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August 18, 1951


Author Affiliations

144-16 72nd Ave. Kew Gardens Hills, N. Y.

JAMA. 1951;146(16):1526. doi:10.1001/jama.1951.03670160068026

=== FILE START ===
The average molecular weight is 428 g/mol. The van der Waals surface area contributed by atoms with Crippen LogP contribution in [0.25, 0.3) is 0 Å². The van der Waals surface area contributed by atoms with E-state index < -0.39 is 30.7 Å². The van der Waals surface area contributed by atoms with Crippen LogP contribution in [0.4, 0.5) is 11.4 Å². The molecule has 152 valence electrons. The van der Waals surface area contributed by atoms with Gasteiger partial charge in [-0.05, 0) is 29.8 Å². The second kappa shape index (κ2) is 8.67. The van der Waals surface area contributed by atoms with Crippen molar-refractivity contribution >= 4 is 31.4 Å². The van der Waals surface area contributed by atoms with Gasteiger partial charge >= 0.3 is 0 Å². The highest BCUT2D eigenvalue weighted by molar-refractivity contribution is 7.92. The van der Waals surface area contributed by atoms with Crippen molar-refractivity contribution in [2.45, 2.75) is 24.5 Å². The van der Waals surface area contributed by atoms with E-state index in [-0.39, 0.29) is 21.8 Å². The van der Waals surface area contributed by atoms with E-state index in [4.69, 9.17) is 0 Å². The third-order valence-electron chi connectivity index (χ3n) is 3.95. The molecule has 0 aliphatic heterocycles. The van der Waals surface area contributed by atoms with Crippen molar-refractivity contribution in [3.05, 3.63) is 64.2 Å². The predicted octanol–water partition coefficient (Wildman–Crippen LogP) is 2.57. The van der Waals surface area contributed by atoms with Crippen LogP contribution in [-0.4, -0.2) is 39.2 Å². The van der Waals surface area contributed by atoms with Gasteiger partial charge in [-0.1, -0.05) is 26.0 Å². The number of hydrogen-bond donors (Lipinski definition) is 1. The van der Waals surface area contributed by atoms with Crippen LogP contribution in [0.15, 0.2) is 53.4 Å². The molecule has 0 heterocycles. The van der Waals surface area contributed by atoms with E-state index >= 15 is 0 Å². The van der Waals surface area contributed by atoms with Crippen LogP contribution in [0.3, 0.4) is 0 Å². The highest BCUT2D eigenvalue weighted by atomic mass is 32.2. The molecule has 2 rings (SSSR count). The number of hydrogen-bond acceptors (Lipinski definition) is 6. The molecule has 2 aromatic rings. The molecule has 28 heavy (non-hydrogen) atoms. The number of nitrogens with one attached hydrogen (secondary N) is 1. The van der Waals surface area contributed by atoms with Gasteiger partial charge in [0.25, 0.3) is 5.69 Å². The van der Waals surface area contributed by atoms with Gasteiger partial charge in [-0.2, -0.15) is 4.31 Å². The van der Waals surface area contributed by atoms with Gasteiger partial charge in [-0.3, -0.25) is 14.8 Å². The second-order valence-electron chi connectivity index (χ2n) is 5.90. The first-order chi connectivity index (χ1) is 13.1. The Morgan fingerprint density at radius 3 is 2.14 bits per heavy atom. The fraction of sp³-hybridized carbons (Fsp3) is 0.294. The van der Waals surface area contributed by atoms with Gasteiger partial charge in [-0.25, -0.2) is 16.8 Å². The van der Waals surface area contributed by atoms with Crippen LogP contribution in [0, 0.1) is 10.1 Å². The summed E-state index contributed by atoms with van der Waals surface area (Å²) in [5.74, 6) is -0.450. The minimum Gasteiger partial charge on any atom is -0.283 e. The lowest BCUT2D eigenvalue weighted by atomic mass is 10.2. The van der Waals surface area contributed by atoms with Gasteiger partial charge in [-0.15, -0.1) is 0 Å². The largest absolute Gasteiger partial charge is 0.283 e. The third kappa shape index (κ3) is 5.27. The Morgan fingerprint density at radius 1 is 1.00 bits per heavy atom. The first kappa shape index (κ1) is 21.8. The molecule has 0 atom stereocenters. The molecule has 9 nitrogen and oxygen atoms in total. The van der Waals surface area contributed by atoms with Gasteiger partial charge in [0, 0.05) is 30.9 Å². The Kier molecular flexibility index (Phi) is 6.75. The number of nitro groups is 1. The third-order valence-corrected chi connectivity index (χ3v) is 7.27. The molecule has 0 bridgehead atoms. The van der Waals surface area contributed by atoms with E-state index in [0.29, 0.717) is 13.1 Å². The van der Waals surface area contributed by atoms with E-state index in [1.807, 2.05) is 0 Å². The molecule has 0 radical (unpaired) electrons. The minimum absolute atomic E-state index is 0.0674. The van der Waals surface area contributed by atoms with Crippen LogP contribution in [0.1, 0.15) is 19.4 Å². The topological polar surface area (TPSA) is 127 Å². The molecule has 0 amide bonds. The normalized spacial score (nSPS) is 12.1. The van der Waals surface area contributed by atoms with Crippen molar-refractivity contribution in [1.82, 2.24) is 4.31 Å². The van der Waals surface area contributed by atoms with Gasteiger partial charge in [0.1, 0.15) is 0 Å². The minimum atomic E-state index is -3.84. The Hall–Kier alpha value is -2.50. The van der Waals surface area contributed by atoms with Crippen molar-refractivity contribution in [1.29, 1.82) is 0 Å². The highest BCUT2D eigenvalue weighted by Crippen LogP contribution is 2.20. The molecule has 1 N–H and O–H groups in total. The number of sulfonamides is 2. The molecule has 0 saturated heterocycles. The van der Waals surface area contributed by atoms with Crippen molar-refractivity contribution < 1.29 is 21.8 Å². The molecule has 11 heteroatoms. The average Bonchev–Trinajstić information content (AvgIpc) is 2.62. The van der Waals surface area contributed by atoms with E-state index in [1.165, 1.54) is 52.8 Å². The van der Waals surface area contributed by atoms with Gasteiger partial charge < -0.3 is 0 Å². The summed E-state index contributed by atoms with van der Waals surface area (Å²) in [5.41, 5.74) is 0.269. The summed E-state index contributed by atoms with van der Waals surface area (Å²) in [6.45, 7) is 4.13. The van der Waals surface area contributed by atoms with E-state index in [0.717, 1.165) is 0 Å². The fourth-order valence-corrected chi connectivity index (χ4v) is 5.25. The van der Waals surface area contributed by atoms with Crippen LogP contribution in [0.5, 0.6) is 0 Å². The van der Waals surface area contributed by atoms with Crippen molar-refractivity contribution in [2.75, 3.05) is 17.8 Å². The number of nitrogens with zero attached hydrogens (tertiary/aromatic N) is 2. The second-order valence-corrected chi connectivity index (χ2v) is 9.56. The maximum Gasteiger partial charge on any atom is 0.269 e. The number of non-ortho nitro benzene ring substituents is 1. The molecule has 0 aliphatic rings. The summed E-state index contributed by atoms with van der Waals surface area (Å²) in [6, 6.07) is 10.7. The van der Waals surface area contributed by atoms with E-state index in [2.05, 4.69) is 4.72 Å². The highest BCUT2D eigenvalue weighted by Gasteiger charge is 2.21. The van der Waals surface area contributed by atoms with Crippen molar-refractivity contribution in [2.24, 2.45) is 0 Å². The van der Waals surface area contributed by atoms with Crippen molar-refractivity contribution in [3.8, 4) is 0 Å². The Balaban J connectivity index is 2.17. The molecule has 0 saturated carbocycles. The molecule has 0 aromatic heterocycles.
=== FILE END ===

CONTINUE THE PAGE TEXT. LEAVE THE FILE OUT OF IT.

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To the Editor:  —In the article by Drs. Purtell, Robins, and Cohen (J.A.M.A.146:902 [July 7] 1951) the point is well made that "hysteria" can be suspected clinically with as much accuracy as "organic" disease. However, I feel that the name used, "hysteria," is archaic and had best be abandoned, for the following reasons: 1. It has no precise definition in either medical or lay usage. 2. It is not a disease entity, nor can it be called a syndrome. 3. Its derivation (uterus) is misleading. 4. Other terms in current usage give a better picture of the mechanisms involved.Psychiatric literature suffers from a confusion and profusion of terms; by its very antiquity, "hysteria" is a prime example of this.

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